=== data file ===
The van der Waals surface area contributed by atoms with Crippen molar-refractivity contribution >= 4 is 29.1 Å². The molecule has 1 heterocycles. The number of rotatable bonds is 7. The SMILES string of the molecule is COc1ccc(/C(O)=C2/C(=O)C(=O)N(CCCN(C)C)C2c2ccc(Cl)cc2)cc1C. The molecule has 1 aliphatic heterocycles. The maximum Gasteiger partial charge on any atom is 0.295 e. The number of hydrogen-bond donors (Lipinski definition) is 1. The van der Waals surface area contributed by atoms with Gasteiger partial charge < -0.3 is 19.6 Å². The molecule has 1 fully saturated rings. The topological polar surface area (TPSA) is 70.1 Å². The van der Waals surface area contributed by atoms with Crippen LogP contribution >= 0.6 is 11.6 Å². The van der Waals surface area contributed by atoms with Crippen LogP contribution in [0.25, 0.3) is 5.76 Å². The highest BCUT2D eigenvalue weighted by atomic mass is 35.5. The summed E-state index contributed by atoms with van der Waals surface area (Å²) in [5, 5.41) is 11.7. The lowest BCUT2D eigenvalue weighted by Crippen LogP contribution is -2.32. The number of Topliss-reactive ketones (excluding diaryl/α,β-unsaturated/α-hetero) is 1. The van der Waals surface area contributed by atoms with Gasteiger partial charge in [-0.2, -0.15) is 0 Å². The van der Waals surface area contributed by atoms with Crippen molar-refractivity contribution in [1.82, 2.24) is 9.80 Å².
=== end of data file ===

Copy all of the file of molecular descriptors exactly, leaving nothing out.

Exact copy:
The van der Waals surface area contributed by atoms with Crippen molar-refractivity contribution >= 4 is 29.1 Å². The molecule has 1 heterocycles. The number of rotatable bonds is 7. The SMILES string of the molecule is COc1ccc(/C(O)=C2/C(=O)C(=O)N(CCCN(C)C)C2c2ccc(Cl)cc2)cc1C. The molecule has 1 aliphatic heterocycles. The maximum Gasteiger partial charge on any atom is 0.295 e. The number of hydrogen-bond donors (Lipinski definition) is 1. The van der Waals surface area contributed by atoms with Gasteiger partial charge < -0.3 is 19.6 Å². The molecule has 1 fully saturated rings. The topological polar surface area (TPSA) is 70.1 Å². The van der Waals surface area contributed by atoms with Crippen LogP contribution >= 0.6 is 11.6 Å². The van der Waals surface area contributed by atoms with Crippen LogP contribution in [0.25, 0.3) is 5.76 Å². The highest BCUT2D eigenvalue weighted by atomic mass is 35.5. The summed E-state index contributed by atoms with van der Waals surface area (Å²) in [5, 5.41) is 11.7. The lowest BCUT2D eigenvalue weighted by Crippen LogP contribution is -2.32. The number of Topliss-reactive ketones (excluding diaryl/α,β-unsaturated/α-hetero) is 1. The van der Waals surface area contributed by atoms with Gasteiger partial charge in [-0.2, -0.15) is 0 Å². The van der Waals surface area contributed by atoms with Crippen molar-refractivity contribution in [1.82, 2.24) is 9.80 Å².